After resigning from the Boston College Board of Trustees last week, the Rev. Bradley M. Schaeffer has quietly stepped down from the boards of three additional Jesuit-affiliated institutions amid an uproar over the role he played in supervising a former Jesuit priest accused of molesting dozens of boys over four decades.
Without making public announcements, officials at Georgetown University, Loyola University Chicago, and Brebeuf Jesuit, a preparatory school in Indianapolis, said this week that Schaeffer had cut his ties with their schools.
In addition, the Jesuit Conference of the United States said Wednesday that Schaeffer has stepped down from the board of the ecclesiastical faculty at the Boston College School of Theology and Ministry, as well as the board of the Vatican Observatory Foundation, which maintains a Jesuit-run astronomical observatory in Italy.
Schaeffer issued brief statements in leaving the three additional Jesuit schools, echoing the one he delivered to the Boston College board last Thursday, in which he said he was stepping down because he did not want to harm the institution “or be a distraction.’’
Schaeffer did not respond to messages from the Globe seeking comment Wednesday.
Schaeffer, the top Jesuit official in the United States from the late 1990s through the mid-2000s, resigned from the Boston College board after the Globe reported that he had failed to stop former Jesuit priest Donald J. McGuire from sexually abusing boys while Schaeffer was the top official in the Jesuits’ Chicago Province, during the mid-1990s.
A retreat leader with close ties to Mother Teresa of Calcutta, McGuire was sentenced in 2009 to a 25-year-term in federal prison for repeatedly molesting a 13-year-old boy.
Advocates for victims of clergy sexual abuse applauded Schaeffer’s decision to step down from the boards of the high-profile schools, but expressed dismay over his continuing role as head of the Blessed Peter Faber Jesuit Community, a study and training center in Brighton that is affiliated with the Boston College School of Theology and Ministry.
“It sends a particularly troubling message to young priests who essentially will be overseen by a man who by his own admission did almost nothing to stop a cunning, serial, child-molesting cleric,’’ said David Clohessy, the national director of the Survivors Network of those Abused by Priests.
The Jesuit Conference has said Schaeffer would complete his term as rector of the Faber Jesuit Community. His successor is scheduled to take over in August.
Clohessy also criticized the quiet nature of the Schaeffer resignations from the three Jesuit schools, which became public only after the Globe learned that Schaeffer’s name had been removed from the website maintained by Georgetown University, where he had served as vice chairman of the board of directors since 2006.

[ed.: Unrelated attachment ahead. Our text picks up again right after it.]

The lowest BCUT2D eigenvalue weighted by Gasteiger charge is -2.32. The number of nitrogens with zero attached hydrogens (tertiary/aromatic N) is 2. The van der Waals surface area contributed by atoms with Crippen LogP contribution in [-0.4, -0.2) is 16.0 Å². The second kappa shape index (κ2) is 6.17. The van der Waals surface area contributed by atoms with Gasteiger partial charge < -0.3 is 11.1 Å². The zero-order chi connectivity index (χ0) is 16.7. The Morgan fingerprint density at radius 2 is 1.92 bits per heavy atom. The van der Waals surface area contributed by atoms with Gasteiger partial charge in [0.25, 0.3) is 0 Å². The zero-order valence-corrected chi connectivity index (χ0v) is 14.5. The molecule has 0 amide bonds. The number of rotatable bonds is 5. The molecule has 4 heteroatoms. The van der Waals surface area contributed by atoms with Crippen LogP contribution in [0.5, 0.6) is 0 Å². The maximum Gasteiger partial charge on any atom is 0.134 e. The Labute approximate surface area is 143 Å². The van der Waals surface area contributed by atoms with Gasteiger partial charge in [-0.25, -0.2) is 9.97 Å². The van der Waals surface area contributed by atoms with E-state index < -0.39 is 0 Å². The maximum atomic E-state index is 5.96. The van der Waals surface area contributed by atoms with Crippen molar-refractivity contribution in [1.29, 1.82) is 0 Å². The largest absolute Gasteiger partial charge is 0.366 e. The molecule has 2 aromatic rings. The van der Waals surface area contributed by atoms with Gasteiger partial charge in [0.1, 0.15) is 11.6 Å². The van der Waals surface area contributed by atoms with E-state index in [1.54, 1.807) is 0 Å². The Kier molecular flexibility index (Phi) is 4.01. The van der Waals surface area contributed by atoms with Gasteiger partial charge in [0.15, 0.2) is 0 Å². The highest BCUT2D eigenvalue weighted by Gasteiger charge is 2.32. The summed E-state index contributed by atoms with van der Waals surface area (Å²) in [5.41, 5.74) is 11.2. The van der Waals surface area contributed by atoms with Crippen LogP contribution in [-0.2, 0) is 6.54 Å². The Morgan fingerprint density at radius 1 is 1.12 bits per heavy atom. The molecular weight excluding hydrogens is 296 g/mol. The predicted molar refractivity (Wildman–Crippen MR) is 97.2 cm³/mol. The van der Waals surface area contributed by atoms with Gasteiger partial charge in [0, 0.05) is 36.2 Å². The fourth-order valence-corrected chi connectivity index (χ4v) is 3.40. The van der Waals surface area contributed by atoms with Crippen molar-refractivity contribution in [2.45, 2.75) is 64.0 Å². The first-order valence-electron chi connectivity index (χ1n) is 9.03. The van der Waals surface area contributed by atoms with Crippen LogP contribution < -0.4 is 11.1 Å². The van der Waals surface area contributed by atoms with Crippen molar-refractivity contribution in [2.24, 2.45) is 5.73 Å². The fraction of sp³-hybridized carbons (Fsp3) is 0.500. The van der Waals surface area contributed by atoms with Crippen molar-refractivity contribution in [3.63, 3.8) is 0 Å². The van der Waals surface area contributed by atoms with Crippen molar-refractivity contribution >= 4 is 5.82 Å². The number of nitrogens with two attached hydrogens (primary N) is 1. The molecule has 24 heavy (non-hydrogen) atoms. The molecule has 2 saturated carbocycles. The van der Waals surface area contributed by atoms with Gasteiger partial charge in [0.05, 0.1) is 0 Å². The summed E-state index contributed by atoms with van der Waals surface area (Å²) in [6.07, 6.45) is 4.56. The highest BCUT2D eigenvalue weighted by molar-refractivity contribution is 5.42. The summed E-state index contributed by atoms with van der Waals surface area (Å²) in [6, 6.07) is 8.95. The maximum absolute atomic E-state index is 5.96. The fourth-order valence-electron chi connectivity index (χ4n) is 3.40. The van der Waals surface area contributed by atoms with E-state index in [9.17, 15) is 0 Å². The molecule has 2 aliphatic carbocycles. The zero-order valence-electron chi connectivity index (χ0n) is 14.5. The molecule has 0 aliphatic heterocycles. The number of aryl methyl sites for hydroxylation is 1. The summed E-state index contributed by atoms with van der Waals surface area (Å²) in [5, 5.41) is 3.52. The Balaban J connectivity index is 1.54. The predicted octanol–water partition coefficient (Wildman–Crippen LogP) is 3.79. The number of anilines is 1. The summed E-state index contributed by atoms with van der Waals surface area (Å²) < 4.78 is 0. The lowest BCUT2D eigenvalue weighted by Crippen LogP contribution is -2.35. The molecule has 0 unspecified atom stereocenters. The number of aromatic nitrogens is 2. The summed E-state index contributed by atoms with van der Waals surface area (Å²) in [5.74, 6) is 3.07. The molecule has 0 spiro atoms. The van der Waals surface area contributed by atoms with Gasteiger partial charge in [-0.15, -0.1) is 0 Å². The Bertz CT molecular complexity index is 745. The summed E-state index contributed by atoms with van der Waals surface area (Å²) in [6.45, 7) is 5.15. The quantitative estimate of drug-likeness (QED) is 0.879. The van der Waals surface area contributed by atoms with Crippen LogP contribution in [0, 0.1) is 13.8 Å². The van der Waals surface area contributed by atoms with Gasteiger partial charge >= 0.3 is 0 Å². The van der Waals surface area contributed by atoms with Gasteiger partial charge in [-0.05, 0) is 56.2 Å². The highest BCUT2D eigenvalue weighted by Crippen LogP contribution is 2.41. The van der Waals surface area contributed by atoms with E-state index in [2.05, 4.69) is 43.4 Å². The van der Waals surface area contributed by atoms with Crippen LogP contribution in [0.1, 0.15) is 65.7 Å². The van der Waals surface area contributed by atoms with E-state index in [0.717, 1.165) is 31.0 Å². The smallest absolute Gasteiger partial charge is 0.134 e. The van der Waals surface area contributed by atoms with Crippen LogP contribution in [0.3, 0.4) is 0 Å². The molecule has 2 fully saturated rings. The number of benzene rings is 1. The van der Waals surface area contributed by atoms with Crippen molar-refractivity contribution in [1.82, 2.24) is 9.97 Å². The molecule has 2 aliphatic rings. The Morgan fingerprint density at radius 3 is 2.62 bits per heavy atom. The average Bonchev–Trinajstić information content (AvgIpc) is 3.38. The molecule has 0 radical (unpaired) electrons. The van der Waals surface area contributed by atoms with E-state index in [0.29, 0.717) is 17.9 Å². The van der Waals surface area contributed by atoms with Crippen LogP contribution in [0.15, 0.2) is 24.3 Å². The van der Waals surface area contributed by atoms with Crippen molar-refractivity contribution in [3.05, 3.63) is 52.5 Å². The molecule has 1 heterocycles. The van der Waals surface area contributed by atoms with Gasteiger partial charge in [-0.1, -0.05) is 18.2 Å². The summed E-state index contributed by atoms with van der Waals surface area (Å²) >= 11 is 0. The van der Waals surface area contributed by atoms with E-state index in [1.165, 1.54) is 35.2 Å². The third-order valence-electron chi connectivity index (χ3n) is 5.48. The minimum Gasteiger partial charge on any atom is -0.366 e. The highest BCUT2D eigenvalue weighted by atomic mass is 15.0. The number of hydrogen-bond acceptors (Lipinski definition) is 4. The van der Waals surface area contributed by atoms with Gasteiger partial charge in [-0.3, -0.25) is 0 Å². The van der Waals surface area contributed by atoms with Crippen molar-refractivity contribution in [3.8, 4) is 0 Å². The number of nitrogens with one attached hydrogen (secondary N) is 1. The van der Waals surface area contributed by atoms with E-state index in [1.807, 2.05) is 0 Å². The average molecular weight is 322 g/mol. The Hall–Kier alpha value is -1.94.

“It’s very disappointing, but typical that even now Jesuits can’t bring themselves to be forthcoming about his resignations,’’ Clohessy said.
Schaeffer, who is now 62, was provincial of the Chicago Province of the Society of Jesus from 1991 to 1997. During that time, he received several complaints about McGuire’s behavior with boys and, after having the priest evaluated at a Catholic treatment facility, learned that he had a sexual disorder.
But Schaeffer allowed McGuire to resume a globe-trotting ministry, conducting religious retreats for wealthy Catholics and the nuns working for Mother Teresa while continuing to molest boys.
Schaeffer said in a statement to the Globe in February that he regrets that he did not do more to prevent McGuire “from engaging in these horrific crimes.’’
The first civil lawsuits were filed by McGuire’s alleged victims in 2003 and reported by the Chicago news media. A year later, Schaeffer, who was by then the president of the Jesuit Conference of the United States, was named to his first term on the Boston College board of trustees.
In 2006, McGuire was convicted in Wisconsin on criminal charges that he molested two high school students during the 1960s. Finally, in 2008, he was convicted on the federal molestation charges that led to his 25-year prison sentence.
Nevertheless, Boston College officials said they knew nothing about Schaeffer’s role as McGuire’s supervisor until they were told by a Globe reporter earlier this year.
Terence McKiernan - who is president of the website BishopAccountability.org, which tracks clergy sex abuse cases - said Schaeffer’s role as McGuire’s supervisor and subsequent rise to the most prestigious Jesuit posts in America, raises questions about the integrity of the Jesuit organization, the largest Catholic order in the United States and the world.
“It’s a shame that embarrassment is the only language they speak when so much more is at stake: the safety of children and the viability of the Jesuits,’’ he said.